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Illustration: Aïda Amer/Axios

Both Moody's and S&P Global downgraded PG&E from investment grade to junk this week, meaning the California utility is likely in for some major upheaval.

Why it matters: PG&E's problems are unique, but the company's recent trouble highlights a growing risk in the credit market for companies that technically have investment grade debt, but are teetering on the brink of junk status. A weakening economic and credit cycle could spark a slew of downgrades, with half of investment-grade debt in the lowest-rated rank.

The number of companies with debt just one level above junk has swelled 247% since the end of 2007, faster than the 190% increase for the overall credit market. But so far, only 7% of these companies has been downgraded, according to Fitch Ratings.

  • A downgrade would make it pricier for companies to tap into capital markets, which some rely on for growth and others just to keep things running. A downgrade to junk can also force fund managers who only hold investment grade debt to sell, and high-yield managers might not be interested until the price falls further.

The bottom line: Corporations have ratcheted up their debt load to the tune of $9 trillion since the financial crisis, thanks to easy money and a long period of low interest rates. S&P Global analysts noted recently that the booming credit cycle is "in its later stages."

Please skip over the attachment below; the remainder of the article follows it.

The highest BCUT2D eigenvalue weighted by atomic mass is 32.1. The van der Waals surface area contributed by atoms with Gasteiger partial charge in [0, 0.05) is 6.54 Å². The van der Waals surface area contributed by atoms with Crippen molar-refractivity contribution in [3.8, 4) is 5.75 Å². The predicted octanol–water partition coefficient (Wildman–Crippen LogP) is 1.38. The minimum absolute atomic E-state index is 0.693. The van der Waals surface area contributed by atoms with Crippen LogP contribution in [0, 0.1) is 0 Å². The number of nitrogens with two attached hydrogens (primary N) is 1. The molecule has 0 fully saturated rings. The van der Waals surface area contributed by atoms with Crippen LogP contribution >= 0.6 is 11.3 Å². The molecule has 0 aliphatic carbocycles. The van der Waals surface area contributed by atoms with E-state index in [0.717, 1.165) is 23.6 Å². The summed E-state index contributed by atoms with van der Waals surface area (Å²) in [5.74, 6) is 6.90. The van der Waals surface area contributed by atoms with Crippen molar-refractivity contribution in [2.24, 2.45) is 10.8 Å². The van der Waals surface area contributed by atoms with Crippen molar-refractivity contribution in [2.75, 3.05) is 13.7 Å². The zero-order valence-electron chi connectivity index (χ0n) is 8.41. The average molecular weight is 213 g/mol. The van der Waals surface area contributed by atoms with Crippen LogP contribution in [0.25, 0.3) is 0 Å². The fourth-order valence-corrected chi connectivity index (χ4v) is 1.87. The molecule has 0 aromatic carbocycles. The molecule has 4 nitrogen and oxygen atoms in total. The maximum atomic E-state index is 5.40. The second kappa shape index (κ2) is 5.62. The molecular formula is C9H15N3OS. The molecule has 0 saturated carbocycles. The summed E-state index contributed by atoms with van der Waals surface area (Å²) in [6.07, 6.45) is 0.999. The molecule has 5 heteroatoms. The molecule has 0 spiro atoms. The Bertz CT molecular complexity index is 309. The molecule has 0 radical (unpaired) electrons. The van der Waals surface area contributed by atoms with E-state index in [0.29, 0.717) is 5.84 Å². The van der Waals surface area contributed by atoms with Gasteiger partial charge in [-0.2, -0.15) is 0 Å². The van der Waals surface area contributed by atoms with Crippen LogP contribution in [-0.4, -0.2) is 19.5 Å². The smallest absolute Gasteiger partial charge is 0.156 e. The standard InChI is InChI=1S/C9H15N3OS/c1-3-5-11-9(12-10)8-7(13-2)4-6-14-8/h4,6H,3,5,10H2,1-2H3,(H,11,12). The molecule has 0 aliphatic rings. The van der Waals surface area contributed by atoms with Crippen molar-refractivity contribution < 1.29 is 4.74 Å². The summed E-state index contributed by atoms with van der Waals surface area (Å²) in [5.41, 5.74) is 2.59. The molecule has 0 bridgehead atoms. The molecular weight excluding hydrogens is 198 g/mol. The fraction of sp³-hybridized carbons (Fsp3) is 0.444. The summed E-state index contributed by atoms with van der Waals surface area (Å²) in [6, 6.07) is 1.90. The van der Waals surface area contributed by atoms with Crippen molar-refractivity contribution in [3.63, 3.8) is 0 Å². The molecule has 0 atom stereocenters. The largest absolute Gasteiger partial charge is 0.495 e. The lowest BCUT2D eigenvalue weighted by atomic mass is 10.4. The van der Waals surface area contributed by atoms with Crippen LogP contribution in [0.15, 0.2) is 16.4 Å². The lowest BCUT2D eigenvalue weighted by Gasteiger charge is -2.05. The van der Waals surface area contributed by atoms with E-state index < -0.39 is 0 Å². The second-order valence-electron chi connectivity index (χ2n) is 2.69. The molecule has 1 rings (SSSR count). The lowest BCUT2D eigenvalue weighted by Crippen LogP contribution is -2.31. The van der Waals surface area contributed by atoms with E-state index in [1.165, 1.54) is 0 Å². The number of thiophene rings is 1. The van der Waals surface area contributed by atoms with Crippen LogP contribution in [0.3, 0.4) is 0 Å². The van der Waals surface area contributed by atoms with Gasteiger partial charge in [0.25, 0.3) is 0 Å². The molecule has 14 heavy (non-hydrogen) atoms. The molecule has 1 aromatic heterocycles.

Go deeper

Capitol review panel recommends more police, mobile fencing

Photo: Olivier Douliery/AFP via Getty Images

A panel appointed by Congress to review security measures at the Capitol is recommending several changes, including mobile fencing and a bigger Capitol police force, to safeguard the area after a riotous mob breached the building on Jan 6.

Why it matters: Law enforcement officials have warned there could be new plots to attack the area and target lawmakers, including during a speech President Biden is expected to give to a joint session of Congress.

Financial fallout from the Texas deep freeze

Illustration: Annelise Capossela/Axios

Texas has thawed out after an Arctic freeze last month threw the state into a power crisis. But the financial turmoil from power grid shock is just starting to take shape.

Why it matters: In total, electricity companies are billions of dollars short on the post-storm payments they now owe to the state's grid operator. There's no clear path for how they will pay — something being watched closely across the country as extreme weather events become more common.

U.S. Chamber decides against political ban for Capitol insurrection

A pedestrian passes the U.S. Chamber of Commerce headquarters as it undergoes renovation. Photo: Andrew Harrer/Bloomberg via Getty Images

The U.S. Chamber of Commerce revealed Friday it won't withhold political donations from lawmakers who simply voted against certifying the presidential election results and instead decide on a case-by-case basis.

Why it matters: The Chamber is the marquee entity representing businesses and their interests in Washington. Its memo, obtained exclusively by Axios, could set the tone for businesses debating how to handle their candidate and PAC spending following the Jan. 6 Capitol attack.